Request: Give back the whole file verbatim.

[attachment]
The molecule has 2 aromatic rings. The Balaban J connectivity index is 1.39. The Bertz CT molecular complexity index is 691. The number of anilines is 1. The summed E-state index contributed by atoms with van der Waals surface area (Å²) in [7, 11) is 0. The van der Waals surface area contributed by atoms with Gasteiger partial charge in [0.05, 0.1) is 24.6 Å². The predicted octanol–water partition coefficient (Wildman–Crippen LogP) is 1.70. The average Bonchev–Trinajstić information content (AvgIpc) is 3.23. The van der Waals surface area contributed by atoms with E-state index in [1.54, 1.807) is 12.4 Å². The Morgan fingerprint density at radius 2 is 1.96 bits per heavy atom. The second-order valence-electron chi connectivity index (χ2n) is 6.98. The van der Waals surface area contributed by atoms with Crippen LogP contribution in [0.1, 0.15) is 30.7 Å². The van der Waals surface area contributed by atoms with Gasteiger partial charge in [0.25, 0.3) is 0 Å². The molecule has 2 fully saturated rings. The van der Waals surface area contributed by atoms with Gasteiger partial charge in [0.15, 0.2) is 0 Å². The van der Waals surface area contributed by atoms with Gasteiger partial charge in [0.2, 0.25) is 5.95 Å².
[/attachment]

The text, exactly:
The molecule has 2 aromatic rings. The Balaban J connectivity index is 1.39. The Bertz CT molecular complexity index is 691. The number of anilines is 1. The summed E-state index contributed by atoms with van der Waals surface area (Å²) in [7, 11) is 0. The van der Waals surface area contributed by atoms with Gasteiger partial charge in [0.05, 0.1) is 24.6 Å². The predicted octanol–water partition coefficient (Wildman–Crippen LogP) is 1.70. The average Bonchev–Trinajstić information content (AvgIpc) is 3.23. The van der Waals surface area contributed by atoms with E-state index in [1.54, 1.807) is 12.4 Å². The Morgan fingerprint density at radius 2 is 1.96 bits per heavy atom. The second-order valence-electron chi connectivity index (χ2n) is 6.98. The van der Waals surface area contributed by atoms with Crippen LogP contribution in [0.1, 0.15) is 30.7 Å². The van der Waals surface area contributed by atoms with Gasteiger partial charge in [0.25, 0.3) is 0 Å². The molecule has 2 fully saturated rings. The van der Waals surface area contributed by atoms with Gasteiger partial charge in [0.15, 0.2) is 0 Å². The van der Waals surface area contributed by atoms with Gasteiger partial charge in [0.2, 0.25) is 5.95 Å².